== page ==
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Papers of the Week

Papers: 1 Jul 2023 - 7 Jul 2023


Human Studies, Molecular/Cellular, Neurobiology

Cancer Pain, Musculoskeletal Pain

2023 Jun 29



Understanding the initiation, delivery and processing of bone cancer pain from the peripheral to the central nervous system.


Yang L, Liu B, Zheng S, Xu L, Yao M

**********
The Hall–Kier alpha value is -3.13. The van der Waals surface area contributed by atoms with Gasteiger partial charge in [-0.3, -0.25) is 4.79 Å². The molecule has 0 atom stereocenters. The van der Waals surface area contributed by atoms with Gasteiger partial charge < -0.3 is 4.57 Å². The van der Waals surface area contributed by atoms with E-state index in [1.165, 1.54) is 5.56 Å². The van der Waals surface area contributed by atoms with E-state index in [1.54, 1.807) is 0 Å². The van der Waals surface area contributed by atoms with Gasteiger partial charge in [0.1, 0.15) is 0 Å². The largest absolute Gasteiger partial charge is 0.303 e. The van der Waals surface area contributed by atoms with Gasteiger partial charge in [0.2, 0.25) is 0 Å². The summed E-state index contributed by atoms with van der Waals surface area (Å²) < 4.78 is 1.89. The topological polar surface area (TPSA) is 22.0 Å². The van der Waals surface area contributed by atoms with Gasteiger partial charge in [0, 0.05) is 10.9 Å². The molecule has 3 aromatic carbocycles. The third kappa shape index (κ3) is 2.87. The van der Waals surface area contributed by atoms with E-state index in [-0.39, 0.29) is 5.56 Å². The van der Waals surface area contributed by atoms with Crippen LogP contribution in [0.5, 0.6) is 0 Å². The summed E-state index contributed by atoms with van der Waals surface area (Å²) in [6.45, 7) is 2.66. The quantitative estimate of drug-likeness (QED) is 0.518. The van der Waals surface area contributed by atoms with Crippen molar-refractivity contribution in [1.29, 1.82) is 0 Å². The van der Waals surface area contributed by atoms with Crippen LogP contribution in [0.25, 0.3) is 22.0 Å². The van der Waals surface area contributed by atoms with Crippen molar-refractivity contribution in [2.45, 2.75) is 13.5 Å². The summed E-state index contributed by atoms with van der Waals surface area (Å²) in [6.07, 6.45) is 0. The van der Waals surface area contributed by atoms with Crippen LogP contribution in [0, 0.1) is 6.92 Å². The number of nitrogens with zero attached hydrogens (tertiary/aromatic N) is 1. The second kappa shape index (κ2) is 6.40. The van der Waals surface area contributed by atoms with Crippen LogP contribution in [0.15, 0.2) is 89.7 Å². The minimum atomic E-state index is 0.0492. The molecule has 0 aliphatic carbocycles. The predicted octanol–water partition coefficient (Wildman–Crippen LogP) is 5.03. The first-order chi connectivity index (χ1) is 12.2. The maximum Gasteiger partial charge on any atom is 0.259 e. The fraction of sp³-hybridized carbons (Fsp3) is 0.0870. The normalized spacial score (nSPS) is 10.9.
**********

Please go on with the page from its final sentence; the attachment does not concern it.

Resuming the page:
Bone cancer pain is a complex condition characterized by persistent, sudden, spontaneous pain accompanied by hyperalgesia that typically arises from bone metastases or primary bone tumors, causing severe discomfort and significantly diminishing cancer patients’ quality of life and confidence in their ability to overcome the disease. It is widely known that peripheral nerves are responsible for detecting harmful stimuli, which are then transmitted to the brain via the spinal cord, resulting in the perception of pain. In the case of bone cancer, tumors and stromal cells within the bone marrow release various chemical signals, including inflammatory factors, colony-stimulating factors, chemokines, and hydrogen ions. Consequently, the nociceptors located at the nerve endings within the bone marrow sense these chemical signals, generating electrical signals that are then transmitted to the brain through the spinal cord. Subsequently, the brain processes these electrical signals in a complex manner to create the sensation of bone cancer pain. Numerous studies have investigated the transmission of bone cancer pain from the periphery to the spinal cord. However, the processing of pain information induced by bone cancer within the brain remains unclear. With the continuous advancements in brain science and technology, the brain mechanism of bone cancer pain would become more clearly understood. Herein, we focus on summarizing the peripheral nerve perception of the spinal cord transmission of bone cancer pain and provide a brief overview of the ongoing research regarding the brain mechanisms involved in bone cancer pain.